You plan to use arithmetic functions on SSN's? How intriguing...

Actually I'm using them as a reference in a VLOOKUP function.

But why change the SSNs to numbers? Strings can be used as references, too. Moreover, you needn't sort the range by references as long as you put in the (optional) fourth parameter as FALSE (I think this is new to Excel 2000 and XP?).

"Karate ni sente nashi. There is no first strike in karate."-Gichin Funakoshi
"Neither is there a second!"-Brad Gile

02-20-2003, 03:38 PM
This is, of course, essentially the same thing. This just illustrates that most of the built in Excel functions can be reproduced (sometimes improved!) with your own VBA functions! :D

Needlessly reproducing pre-existing functions seems like a waste though. Unless you're just trying to show off :roll2:

If I know the built in function OR can easily find it, I will use it. Otherwise, I roll my own to avoid wasting my time. As it happens, some of the built in functions, like NORMSINV, have minor flaws that can be fixed.

Another advantage to using VBA is that you can document exactly what you want with as much detail as you like. THAT is mighty useful 6 months from now, I assure you. :D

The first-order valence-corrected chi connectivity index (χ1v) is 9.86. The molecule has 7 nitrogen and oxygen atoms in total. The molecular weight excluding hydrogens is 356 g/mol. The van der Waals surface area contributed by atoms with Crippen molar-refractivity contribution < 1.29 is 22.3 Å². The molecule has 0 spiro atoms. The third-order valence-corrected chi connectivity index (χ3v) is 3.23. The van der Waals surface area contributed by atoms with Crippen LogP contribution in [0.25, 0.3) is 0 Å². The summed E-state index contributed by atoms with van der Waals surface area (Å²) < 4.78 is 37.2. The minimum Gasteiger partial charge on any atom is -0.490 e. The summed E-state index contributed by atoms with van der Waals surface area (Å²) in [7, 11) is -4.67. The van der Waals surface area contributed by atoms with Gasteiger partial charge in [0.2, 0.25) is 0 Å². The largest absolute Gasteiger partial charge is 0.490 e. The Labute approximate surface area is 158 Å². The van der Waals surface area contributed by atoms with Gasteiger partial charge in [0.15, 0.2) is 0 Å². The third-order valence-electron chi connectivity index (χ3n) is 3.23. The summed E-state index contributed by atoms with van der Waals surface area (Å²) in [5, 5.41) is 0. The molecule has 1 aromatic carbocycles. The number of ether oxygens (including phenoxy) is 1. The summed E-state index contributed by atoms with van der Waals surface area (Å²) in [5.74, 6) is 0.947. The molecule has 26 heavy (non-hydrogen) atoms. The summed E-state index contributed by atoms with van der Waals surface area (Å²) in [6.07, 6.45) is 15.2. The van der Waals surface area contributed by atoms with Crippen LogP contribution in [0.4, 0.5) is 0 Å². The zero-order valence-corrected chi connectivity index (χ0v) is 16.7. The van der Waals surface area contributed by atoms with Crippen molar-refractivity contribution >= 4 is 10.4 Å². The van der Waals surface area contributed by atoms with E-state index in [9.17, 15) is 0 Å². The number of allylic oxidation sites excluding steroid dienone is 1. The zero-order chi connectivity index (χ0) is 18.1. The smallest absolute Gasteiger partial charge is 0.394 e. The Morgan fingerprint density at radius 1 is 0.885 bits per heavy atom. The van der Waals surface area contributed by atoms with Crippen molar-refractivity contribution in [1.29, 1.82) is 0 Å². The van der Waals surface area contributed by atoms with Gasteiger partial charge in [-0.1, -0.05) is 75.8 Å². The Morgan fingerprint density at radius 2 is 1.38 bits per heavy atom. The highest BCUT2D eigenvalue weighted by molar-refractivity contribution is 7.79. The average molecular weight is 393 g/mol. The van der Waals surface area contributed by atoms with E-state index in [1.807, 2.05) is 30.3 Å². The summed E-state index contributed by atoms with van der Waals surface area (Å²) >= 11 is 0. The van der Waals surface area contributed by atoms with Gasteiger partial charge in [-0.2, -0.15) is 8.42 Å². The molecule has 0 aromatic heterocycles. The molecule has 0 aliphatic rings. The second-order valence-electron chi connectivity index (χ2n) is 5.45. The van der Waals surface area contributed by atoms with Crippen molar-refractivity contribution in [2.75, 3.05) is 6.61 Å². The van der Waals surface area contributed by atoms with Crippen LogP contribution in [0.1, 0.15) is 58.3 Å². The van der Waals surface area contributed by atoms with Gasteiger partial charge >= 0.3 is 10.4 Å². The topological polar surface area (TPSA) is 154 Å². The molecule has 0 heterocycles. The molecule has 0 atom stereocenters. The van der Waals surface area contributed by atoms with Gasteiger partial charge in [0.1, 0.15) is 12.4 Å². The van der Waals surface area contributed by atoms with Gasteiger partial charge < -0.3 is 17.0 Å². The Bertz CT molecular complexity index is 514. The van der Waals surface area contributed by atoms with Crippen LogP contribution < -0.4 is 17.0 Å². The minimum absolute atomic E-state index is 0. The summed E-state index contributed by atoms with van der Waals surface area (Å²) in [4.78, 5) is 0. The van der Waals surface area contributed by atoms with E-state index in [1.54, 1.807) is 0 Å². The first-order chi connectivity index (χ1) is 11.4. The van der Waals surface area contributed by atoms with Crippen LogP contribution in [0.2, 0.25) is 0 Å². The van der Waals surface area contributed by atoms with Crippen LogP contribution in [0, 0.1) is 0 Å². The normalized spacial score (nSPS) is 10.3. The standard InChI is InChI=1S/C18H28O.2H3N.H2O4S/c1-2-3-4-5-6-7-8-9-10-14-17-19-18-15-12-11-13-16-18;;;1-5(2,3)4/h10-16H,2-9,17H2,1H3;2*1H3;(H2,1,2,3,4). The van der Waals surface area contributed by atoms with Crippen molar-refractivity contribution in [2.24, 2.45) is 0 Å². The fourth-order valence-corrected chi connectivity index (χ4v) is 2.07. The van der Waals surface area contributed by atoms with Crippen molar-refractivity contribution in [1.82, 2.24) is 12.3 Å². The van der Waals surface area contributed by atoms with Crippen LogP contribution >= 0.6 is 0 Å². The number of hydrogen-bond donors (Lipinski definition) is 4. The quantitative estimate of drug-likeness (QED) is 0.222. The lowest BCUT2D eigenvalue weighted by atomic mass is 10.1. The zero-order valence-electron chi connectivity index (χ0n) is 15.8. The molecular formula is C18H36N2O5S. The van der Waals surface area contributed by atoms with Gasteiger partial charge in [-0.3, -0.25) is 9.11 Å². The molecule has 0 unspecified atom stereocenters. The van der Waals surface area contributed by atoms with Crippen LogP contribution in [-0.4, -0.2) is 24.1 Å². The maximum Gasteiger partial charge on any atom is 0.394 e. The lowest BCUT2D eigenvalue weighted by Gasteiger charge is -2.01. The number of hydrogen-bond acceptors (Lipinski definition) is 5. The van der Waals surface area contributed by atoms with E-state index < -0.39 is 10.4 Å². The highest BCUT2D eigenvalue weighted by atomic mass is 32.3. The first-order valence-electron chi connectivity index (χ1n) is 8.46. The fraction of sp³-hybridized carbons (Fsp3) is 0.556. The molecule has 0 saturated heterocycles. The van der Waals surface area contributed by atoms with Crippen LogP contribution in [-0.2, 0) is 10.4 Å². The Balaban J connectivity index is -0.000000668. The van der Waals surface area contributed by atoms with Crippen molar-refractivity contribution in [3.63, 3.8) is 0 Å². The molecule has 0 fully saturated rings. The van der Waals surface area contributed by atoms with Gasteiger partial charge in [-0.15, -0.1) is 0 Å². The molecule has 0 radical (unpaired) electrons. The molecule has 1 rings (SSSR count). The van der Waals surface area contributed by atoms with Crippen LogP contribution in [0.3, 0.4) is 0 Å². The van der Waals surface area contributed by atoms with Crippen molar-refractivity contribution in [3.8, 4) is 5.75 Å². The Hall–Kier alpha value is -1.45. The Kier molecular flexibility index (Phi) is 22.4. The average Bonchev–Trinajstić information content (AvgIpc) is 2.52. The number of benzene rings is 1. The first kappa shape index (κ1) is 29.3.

BTW, I have no need to "show off". :P

"Karate ni sente nashi. There is no first strike in karate."-Gichin Funakoshi
"Neither is there a second!"-Brad Gile

Emily
02-20-2003, 03:40 PM
Personally, I like to change all my SSN's to numbers for consistency. After all, the N does stand for Number. You can get your leading zeros and your hyphens by formatting, and if you have to enter one manually you don't have to type the hyphens.

p.s. If you write a user defined function to convert "123-45-6789" to a number you've got too much time on your hands.

Dr T Non-Fan
02-20-2003, 03:46 PM
And make sure to have "0" as the first number in the data range.
Unless you KNOW that each number you plan to lookup is actually in the data range.
Normally, I just put them in order. Or I use SUMPRODUCT to eliminate "#REF#" values.